The center’s analysis included Clinton’s latest proposal -- doubling the child tax credit to $2,000 per child for eligible families who have children age 4 and under and expanding the amount of the credit that can be paid as a refund to those who owe no income tax. Clinton’s campaign announced the change Tuesday, but didn’t cite a cost -- which the tax-policy center’s report pegged at $208.7 billion over 10 years.
For Trump, the center found more after-tax gains for all income levels -- but far more for those at the top. In the first year of his plan, the bottom 20 percent of taxpayers would see an average cut of $110, and those whose incomes rank them between the 60th and 80th percentiles would get an average cut of $2,030, according to the report. Meanwhile, the top 1 percent would get an average cut of $214,690 and the top 0.1 percent would get an average cut of $1,066,460, the analysis found.
Most individual filers would see some increase in their after-tax income, the center found -- though portions of Trump’s plan that repeal personal exemptions and the “head of household” filing status “would cause many large families and single parents to face tax increases,” according to the analysis.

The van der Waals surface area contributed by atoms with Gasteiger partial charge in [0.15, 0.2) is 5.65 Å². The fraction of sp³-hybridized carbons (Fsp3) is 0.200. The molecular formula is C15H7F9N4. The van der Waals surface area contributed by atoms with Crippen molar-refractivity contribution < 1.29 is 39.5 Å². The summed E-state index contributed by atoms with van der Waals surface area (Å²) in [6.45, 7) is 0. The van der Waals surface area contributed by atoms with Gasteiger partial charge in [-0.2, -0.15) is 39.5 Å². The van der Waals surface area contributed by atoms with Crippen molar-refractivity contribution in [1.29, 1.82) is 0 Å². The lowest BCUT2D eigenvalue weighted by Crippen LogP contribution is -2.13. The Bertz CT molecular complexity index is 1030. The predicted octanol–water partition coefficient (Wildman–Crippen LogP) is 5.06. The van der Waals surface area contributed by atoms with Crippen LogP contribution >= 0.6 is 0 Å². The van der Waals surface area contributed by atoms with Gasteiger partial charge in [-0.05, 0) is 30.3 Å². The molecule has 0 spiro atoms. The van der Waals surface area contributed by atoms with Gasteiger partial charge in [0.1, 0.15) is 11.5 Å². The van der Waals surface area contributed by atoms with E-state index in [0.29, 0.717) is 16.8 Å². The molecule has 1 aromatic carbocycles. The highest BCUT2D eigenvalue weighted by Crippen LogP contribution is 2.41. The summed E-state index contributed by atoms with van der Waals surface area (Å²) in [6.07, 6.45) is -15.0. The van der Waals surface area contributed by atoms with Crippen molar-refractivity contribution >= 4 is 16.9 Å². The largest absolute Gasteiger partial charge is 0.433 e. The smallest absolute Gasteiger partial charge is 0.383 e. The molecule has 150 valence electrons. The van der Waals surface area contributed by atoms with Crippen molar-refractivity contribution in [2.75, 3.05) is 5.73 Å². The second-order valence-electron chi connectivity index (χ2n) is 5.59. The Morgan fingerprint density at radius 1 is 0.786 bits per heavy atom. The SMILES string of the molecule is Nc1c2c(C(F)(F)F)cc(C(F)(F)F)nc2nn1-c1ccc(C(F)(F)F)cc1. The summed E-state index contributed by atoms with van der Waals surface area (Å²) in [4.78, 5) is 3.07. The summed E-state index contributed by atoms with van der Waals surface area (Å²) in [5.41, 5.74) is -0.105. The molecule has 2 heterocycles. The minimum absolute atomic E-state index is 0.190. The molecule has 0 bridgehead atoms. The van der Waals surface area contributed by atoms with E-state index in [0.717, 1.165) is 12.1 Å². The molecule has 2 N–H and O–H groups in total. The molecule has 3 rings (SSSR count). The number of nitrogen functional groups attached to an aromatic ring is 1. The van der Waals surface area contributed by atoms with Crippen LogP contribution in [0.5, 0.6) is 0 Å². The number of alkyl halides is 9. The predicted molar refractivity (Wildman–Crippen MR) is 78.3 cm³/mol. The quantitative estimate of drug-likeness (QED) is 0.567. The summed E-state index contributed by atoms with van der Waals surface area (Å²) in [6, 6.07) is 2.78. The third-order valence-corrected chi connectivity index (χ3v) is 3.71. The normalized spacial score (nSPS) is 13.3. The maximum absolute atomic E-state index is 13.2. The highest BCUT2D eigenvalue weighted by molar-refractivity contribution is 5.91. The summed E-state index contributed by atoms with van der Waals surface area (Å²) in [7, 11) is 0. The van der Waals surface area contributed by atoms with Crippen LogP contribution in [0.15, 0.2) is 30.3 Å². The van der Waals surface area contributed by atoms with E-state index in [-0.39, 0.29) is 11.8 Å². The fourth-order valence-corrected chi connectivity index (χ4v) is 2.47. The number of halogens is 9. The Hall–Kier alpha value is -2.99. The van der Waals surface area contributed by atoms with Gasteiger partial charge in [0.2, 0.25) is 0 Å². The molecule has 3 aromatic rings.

Trump also proposes slashing the 35 percent corporate tax rate to 15 percent -- his single largest tax cut -- which would reduce federal revenue by almost $2.4 trillion over a decade, according to the center’s report.
One of the more pronounced policy differences between Trump and Clinton involves the estate tax, which currently applies a 40 percent rate to any estate worth more than $5.45 million. Trump wants to abolish the tax, while Clinton wants to increase it.
Trump’s plan would eliminate estate and gift taxes, the center’s report said -- but it would tax capital gains above $5 million (or $10 million for married couples) at death. His changes would reduce federal revenue collections by $174.2 billion over 10 years.
Clinton wants to increase the estate tax rate to 45 percent and apply it to estates worth more than $3.5 million. For estates worth more than $10 million, the rate would increase to 50 percent; above $50 million, the rate would be 55 percent; and above $500 million, the rate would be 65 percent. Her estate-tax proposal would raise $410.4 billion over 10 years, according to the center’s analysis.